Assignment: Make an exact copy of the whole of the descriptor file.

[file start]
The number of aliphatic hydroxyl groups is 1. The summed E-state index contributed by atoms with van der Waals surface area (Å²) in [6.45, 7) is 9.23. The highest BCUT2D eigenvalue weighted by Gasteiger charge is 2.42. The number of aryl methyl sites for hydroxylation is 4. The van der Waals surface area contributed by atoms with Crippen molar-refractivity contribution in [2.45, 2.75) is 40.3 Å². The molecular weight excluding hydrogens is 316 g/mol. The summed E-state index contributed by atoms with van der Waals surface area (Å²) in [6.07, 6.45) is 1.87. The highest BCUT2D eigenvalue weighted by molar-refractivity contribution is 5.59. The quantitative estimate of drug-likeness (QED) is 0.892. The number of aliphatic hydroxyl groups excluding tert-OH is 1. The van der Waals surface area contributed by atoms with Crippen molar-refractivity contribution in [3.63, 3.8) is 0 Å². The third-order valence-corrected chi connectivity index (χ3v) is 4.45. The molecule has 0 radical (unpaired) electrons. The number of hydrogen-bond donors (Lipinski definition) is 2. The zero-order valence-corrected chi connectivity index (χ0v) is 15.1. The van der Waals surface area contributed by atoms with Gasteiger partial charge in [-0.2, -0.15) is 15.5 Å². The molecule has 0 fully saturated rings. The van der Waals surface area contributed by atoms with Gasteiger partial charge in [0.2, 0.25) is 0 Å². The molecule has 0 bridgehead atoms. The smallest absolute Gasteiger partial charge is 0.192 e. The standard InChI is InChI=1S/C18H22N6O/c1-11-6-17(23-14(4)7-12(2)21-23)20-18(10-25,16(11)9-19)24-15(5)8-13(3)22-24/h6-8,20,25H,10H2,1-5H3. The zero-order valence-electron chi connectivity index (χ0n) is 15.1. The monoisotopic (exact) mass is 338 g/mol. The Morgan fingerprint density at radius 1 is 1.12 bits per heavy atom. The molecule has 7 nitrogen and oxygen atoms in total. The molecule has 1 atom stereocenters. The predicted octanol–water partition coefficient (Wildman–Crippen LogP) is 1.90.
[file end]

The number of aliphatic hydroxyl groups is 1. The summed E-state index contributed by atoms with van der Waals surface area (Å²) in [6.45, 7) is 9.23. The highest BCUT2D eigenvalue weighted by Gasteiger charge is 2.42. The number of aryl methyl sites for hydroxylation is 4. The van der Waals surface area contributed by atoms with Crippen molar-refractivity contribution in [2.45, 2.75) is 40.3 Å². The molecular weight excluding hydrogens is 316 g/mol. The summed E-state index contributed by atoms with van der Waals surface area (Å²) in [6.07, 6.45) is 1.87. The highest BCUT2D eigenvalue weighted by molar-refractivity contribution is 5.59. The quantitative estimate of drug-likeness (QED) is 0.892. The number of aliphatic hydroxyl groups excluding tert-OH is 1. The van der Waals surface area contributed by atoms with Crippen molar-refractivity contribution in [3.63, 3.8) is 0 Å². The third-order valence-corrected chi connectivity index (χ3v) is 4.45. The molecule has 0 radical (unpaired) electrons. The number of hydrogen-bond donors (Lipinski definition) is 2. The zero-order valence-corrected chi connectivity index (χ0v) is 15.1. The van der Waals surface area contributed by atoms with Gasteiger partial charge in [-0.2, -0.15) is 15.5 Å². The molecule has 0 fully saturated rings. The van der Waals surface area contributed by atoms with Gasteiger partial charge in [0.2, 0.25) is 0 Å². The molecule has 0 bridgehead atoms. The smallest absolute Gasteiger partial charge is 0.192 e. The standard InChI is InChI=1S/C18H22N6O/c1-11-6-17(23-14(4)7-12(2)21-23)20-18(10-25,16(11)9-19)24-15(5)8-13(3)22-24/h6-8,20,25H,10H2,1-5H3. The zero-order valence-electron chi connectivity index (χ0n) is 15.1. The monoisotopic (exact) mass is 338 g/mol. The Morgan fingerprint density at radius 1 is 1.12 bits per heavy atom. The molecule has 7 nitrogen and oxygen atoms in total. The molecule has 1 atom stereocenters. The predicted octanol–water partition coefficient (Wildman–Crippen LogP) is 1.90.